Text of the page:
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Bus error troubleshooting

To remove duplicates from a string this is the program I have written:

#include<stdio.h>
#include<string.h>
#include<stdlib.h>

void remDup(char str[])
{
    int i=0,len;
int arr[256]={[0 ... 255] = 0};

while(str[i]!='\0')
{   
    len=strlen(str);
    if(arr[str[i]]==1)
    {
        memmove(str+i,str+i+1,len);
    }
    else
        arr[str[i]]=1;
    i++;
}

printf("String with Unique Characters:%s\n",str);

}

main()
{
remDup("kjijhgfedcaba");
}

But the error displayed on running the program is: Bus error: 10

What changes have to made in the code? Thanks in advance

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marked as duplicate by fvu, Eitan T, Andrew Marshall, Kevin, Green Chili Oct 27 '12 at 17:45

This question has been asked before and already has an answer. If those answers do not fully address your question, please ask a new question.

1  
The question is a duplicate, but I'd also suggest you try to find a less heavy-handed algorithm. This one is very costly. –  fvu Oct 27 '12 at 12:33
    
@fvu May I know why this is heavy-handed?(I am new to coding) –  segmentation_fault Oct 27 '12 at 12:53
    
Actually the question was to do it in O(1) space and O(n) time complexity –  segmentation_fault Oct 27 '12 at 13:07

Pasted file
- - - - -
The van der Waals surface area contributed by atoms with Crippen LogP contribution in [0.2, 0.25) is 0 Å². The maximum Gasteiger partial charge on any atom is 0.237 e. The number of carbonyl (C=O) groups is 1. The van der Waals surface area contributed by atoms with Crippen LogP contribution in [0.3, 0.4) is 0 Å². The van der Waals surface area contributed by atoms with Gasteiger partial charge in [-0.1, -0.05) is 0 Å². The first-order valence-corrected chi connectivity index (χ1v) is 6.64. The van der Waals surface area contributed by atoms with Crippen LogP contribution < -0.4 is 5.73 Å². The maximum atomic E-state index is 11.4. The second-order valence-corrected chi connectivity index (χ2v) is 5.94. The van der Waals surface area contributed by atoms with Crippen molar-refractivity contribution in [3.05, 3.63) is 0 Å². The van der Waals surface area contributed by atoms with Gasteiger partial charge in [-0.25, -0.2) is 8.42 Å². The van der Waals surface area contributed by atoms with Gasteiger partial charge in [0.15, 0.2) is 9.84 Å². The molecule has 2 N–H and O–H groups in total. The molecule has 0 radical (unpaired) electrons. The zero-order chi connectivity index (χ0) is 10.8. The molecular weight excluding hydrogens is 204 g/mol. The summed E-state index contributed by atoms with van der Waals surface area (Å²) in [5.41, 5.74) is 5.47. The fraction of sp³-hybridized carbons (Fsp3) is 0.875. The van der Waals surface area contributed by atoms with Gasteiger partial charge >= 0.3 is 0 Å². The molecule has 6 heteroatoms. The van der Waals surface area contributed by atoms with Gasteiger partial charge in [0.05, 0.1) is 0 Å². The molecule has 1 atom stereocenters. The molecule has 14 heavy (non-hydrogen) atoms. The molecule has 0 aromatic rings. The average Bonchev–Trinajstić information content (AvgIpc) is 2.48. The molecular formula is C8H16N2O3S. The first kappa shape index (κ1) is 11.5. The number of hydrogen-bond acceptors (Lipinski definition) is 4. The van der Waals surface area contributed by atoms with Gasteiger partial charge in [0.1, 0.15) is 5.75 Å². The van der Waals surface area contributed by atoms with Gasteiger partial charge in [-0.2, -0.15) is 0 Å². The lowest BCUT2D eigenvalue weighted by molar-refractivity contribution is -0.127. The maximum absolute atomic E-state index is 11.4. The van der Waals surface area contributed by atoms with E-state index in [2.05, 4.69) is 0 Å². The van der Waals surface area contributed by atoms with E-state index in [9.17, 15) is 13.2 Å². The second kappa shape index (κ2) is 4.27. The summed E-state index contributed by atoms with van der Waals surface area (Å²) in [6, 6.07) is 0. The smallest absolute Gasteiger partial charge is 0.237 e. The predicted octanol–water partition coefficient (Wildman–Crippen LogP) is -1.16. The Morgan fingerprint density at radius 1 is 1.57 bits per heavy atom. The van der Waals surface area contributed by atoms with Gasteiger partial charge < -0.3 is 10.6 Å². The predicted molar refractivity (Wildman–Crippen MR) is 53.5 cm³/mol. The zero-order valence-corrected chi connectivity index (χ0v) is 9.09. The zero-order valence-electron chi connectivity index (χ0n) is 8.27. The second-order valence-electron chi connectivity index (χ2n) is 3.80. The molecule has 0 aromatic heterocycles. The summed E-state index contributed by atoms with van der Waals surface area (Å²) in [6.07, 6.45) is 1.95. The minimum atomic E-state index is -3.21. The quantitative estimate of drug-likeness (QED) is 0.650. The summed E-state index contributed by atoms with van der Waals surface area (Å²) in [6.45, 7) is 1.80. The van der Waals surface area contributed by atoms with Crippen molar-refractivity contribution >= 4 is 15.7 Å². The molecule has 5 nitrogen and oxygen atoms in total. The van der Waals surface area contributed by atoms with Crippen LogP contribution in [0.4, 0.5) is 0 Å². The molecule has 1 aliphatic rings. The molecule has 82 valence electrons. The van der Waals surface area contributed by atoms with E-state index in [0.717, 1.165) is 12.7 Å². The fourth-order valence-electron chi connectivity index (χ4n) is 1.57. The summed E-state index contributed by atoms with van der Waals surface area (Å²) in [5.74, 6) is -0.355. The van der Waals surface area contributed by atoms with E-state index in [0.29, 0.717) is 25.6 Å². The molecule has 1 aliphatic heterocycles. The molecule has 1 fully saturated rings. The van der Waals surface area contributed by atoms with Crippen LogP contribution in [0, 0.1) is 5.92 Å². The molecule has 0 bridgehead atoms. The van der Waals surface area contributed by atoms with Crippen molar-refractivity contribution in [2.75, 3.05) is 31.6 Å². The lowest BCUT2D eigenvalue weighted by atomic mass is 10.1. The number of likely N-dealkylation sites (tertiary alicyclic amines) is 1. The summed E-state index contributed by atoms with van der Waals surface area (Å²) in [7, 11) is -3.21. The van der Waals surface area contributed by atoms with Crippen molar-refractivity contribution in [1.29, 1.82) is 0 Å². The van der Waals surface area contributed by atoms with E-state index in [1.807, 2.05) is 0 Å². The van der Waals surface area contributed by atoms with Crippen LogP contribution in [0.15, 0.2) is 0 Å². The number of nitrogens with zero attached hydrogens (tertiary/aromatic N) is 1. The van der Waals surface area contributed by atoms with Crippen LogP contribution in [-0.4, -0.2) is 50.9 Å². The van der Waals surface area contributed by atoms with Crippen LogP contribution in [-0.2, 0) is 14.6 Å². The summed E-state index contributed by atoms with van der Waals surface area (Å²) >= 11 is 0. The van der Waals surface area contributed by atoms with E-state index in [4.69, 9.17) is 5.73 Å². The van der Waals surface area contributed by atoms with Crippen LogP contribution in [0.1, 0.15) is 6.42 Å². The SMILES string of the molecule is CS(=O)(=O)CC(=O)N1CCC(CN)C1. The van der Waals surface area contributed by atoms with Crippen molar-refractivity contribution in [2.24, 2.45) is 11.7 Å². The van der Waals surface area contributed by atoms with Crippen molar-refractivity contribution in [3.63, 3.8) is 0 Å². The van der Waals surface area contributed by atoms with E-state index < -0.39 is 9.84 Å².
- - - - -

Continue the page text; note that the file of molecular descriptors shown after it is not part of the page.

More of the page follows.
On each iteration you do a strlen and potentially a memmove, whereas a loop over the individual characters of the string would be enough. –  fvu Oct 27 '12 at 14:13

2 Answers 2

up vote 3 down vote accepted

"kjijhgfedcaba" is a string literal and you cannot modify a string literal in C.

By the way if you want to initialize all the arr elements to 0, instead of this (which is a GNU extension):

int arr[256]={[0 ... 255] = 0};

you can simply do this:

int arr[256]= {0};
share|improve this answer
    
+1, didn't look at the invocation. Shouldn't it complain at compile time? –  Michael Krelin - hacker Oct 27 '12 at 12:34
    
@MichaelKrelin-hacker no, modifying a string literal is undefined behavior and C does not require a diagnostic when you invoke undefined behavior. But the compiler would be free to do it if it notices. –  ouah Oct 27 '12 at 12:35
    
I meant when passing string literal as non-const char array? Plain c does have a concept of const, doesn't it? –  Michael Krelin - hacker Oct 27 '12 at 12:37
    
@MichaelKrelin-hacker for historical reasons string literals are of type char [N] and not const char [N] so the diagnostic is not required at the function call. –  ouah Oct 27 '12 at 12:38
1  
@MichaelKrelin-hacker This is different in C++, in C++ the type of string literals is const char [N] so the compiler has to issue a diagnostic. –  ouah Oct 27 '12 at 12:43

Try len-i for the size of memory being moved. You definitely move memory that doesn't belong to you. (that said, I haven't really read the code).

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Yes that was one of the bugs. Thank you –  segmentation_fault Oct 27 '12 at 12:55
    
You're welcome. –  Michael Krelin - hacker Oct 27 '12 at 14:46

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